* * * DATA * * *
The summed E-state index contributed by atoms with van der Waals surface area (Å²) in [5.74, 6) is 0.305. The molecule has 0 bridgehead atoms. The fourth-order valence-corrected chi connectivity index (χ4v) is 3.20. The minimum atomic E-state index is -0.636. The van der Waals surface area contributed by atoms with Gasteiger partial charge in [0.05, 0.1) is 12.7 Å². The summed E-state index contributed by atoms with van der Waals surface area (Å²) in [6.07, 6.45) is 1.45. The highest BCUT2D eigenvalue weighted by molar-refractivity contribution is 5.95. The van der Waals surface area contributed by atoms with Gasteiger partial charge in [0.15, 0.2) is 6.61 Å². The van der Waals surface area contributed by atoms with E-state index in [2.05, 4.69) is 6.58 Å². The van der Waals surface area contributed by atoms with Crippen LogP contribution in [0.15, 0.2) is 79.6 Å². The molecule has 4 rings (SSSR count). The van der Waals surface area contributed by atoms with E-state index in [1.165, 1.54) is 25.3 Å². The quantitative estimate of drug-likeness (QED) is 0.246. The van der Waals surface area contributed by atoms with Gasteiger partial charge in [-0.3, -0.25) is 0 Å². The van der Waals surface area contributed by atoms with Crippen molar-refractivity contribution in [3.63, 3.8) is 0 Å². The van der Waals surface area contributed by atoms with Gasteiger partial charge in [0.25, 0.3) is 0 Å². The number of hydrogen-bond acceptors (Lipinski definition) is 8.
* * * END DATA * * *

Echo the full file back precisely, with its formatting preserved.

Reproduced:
The summed E-state index contributed by atoms with van der Waals surface area (Å²) in [5.74, 6) is 0.305. The molecule has 0 bridgehead atoms. The fourth-order valence-corrected chi connectivity index (χ4v) is 3.20. The minimum atomic E-state index is -0.636. The van der Waals surface area contributed by atoms with Gasteiger partial charge in [0.05, 0.1) is 12.7 Å². The summed E-state index contributed by atoms with van der Waals surface area (Å²) in [6.07, 6.45) is 1.45. The highest BCUT2D eigenvalue weighted by molar-refractivity contribution is 5.95. The van der Waals surface area contributed by atoms with Gasteiger partial charge in [0.15, 0.2) is 6.61 Å². The van der Waals surface area contributed by atoms with E-state index in [2.05, 4.69) is 6.58 Å². The van der Waals surface area contributed by atoms with Crippen LogP contribution in [0.15, 0.2) is 79.6 Å². The molecule has 4 rings (SSSR count). The van der Waals surface area contributed by atoms with E-state index in [1.165, 1.54) is 25.3 Å². The quantitative estimate of drug-likeness (QED) is 0.246. The van der Waals surface area contributed by atoms with Gasteiger partial charge in [-0.3, -0.25) is 0 Å². The van der Waals surface area contributed by atoms with Crippen molar-refractivity contribution in [3.63, 3.8) is 0 Å². The van der Waals surface area contributed by atoms with Gasteiger partial charge in [0.25, 0.3) is 0 Å². The number of hydrogen-bond acceptors (Lipinski definition) is 8.